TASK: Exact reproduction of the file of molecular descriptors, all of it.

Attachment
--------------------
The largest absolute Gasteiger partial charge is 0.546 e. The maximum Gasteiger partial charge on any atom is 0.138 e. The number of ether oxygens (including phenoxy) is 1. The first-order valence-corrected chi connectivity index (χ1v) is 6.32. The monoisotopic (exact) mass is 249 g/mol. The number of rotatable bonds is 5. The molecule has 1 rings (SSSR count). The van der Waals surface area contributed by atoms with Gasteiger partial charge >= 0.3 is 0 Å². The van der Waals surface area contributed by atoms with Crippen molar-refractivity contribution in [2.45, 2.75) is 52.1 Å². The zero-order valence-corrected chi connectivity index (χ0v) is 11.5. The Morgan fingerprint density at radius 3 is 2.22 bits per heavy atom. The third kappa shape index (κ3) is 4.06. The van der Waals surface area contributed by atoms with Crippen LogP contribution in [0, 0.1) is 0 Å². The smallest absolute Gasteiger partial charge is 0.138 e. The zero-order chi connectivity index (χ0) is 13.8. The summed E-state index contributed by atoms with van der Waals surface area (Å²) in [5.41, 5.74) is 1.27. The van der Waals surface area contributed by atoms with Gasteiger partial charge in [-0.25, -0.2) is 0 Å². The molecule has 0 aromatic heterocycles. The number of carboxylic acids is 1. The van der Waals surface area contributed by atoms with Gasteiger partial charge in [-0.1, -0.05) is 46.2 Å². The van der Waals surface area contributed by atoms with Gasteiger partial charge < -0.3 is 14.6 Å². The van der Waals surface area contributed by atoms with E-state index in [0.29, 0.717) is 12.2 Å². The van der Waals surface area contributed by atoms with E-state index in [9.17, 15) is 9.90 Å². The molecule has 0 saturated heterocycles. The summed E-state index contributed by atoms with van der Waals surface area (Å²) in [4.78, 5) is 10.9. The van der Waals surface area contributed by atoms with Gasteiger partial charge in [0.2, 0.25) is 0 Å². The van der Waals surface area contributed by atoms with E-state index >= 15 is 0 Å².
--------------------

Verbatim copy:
The largest absolute Gasteiger partial charge is 0.546 e. The maximum Gasteiger partial charge on any atom is 0.138 e. The number of ether oxygens (including phenoxy) is 1. The first-order valence-corrected chi connectivity index (χ1v) is 6.32. The monoisotopic (exact) mass is 249 g/mol. The number of rotatable bonds is 5. The molecule has 1 rings (SSSR count). The van der Waals surface area contributed by atoms with Gasteiger partial charge >= 0.3 is 0 Å². The van der Waals surface area contributed by atoms with Crippen molar-refractivity contribution in [2.45, 2.75) is 52.1 Å². The zero-order valence-corrected chi connectivity index (χ0v) is 11.5. The Morgan fingerprint density at radius 3 is 2.22 bits per heavy atom. The third kappa shape index (κ3) is 4.06. The van der Waals surface area contributed by atoms with Crippen LogP contribution in [0, 0.1) is 0 Å². The smallest absolute Gasteiger partial charge is 0.138 e. The zero-order chi connectivity index (χ0) is 13.8. The summed E-state index contributed by atoms with van der Waals surface area (Å²) in [5.41, 5.74) is 1.27. The van der Waals surface area contributed by atoms with Gasteiger partial charge in [-0.25, -0.2) is 0 Å². The molecule has 0 aromatic heterocycles. The number of carboxylic acids is 1. The van der Waals surface area contributed by atoms with Gasteiger partial charge in [-0.1, -0.05) is 46.2 Å². The van der Waals surface area contributed by atoms with Gasteiger partial charge < -0.3 is 14.6 Å². The van der Waals surface area contributed by atoms with E-state index in [0.29, 0.717) is 12.2 Å². The van der Waals surface area contributed by atoms with E-state index in [9.17, 15) is 9.90 Å². The molecule has 0 saturated heterocycles. The summed E-state index contributed by atoms with van der Waals surface area (Å²) in [4.78, 5) is 10.9. The van der Waals surface area contributed by atoms with Gasteiger partial charge in [0.2, 0.25) is 0 Å². The van der Waals surface area contributed by atoms with E-state index >= 15 is 0 Å².